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Global Spending on Robots, Drones to Top $115B in 2019, Says IDC

Source: ABB and IFR

December 05, 2018      

Analyst firm IDC this week updated its forecast on global spending on robotics systems and drones, forecasting that spending will total $115.7 billion next year, a 17.6% increase over 2018 spending. In addition, IDC said it expects spending to reach $210.3 billion by 2022, with a compound annual growth rate of 20.2%.

Between the two categories, robotics systems will have a larger share of spending compared with aerial drones throughout the five-year forecast period. In the drone space, spending will be $12.3 billion next year, but the growth rate (30.6% CAGR) will be higher than robotics systems (18.9% CAGR).

Most of the spending in robotics will be dominated by hardware, with nearly two-thirds going towards systems, after-market robotics hardware, and system hardware, IDC said. Industrial robots and service robots will take almost 30% of the spending share within this category.

On the software side, spending will go mainly to command and control applications, and robotics-specific applications. This includes systems integration, application management, and hardware deployment and support. With a 21.7% CAGR, software spending is predicted to grow slightly faster than services (19%) or hardware spending (18.2%).

In vertical industries, discrete manufacturing will account for almost half of all robotics systems spending next year, with an estimate of $50.2 billion in revenues. Other industries expecting to spend on robotics include process manufacturing, resource industries, healthcare, and consumers. Growth rate leaders between now and 2022 include wholesale (31.4% CAGR), retail (29.6% CAGR), and construction (28.1% CAGR). By the end of the period, IDC said it expects to see retail spending on robotics to overtake consumer spending.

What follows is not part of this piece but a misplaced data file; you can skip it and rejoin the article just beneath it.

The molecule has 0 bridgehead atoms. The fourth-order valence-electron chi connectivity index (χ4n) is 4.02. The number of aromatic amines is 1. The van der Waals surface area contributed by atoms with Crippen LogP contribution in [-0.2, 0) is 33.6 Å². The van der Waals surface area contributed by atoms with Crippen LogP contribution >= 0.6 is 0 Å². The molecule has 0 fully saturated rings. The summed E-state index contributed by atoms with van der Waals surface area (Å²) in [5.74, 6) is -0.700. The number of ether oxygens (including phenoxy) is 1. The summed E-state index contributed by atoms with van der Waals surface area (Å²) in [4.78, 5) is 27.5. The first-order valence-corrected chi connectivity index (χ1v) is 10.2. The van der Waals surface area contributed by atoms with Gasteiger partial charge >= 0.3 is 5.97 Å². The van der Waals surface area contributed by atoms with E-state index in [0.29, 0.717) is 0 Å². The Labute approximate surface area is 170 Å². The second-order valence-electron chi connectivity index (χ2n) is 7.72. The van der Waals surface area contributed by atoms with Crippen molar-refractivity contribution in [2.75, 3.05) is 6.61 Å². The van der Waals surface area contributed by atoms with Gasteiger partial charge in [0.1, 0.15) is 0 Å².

IDC's John Santagate discusses robotics startup lessons.

John Santagate, research director of commercial service robotics, IDC

“Industrial robotics continues to top the technology investment priorities of manufacturing organizations across all major markets surveyed by IDC in 2018,” said Dr. Jing Bing Zhang, research director, Worldwide Robotics. “While the looming trade war between the United States and China is likely to dampen the market growth slightly in the near term, we expect the growth trend to pick up from 2020 onward.”

“The worldwide market for commercial service robotics will continue to grow at a rate of 20% per year for the coming five years,” said John Santagate, research director for Commercial Service Robotics at IDC. “This growth is due to continued innovation in ease of use as well as the drive for flexible automation across industries. We expect to see growth driven by increased adoption of autonomous mobile robots and collaborative robots being deployed as a means to deliver improvements in capacity, productivity, and efficiency.”

Hardware dominates in drone market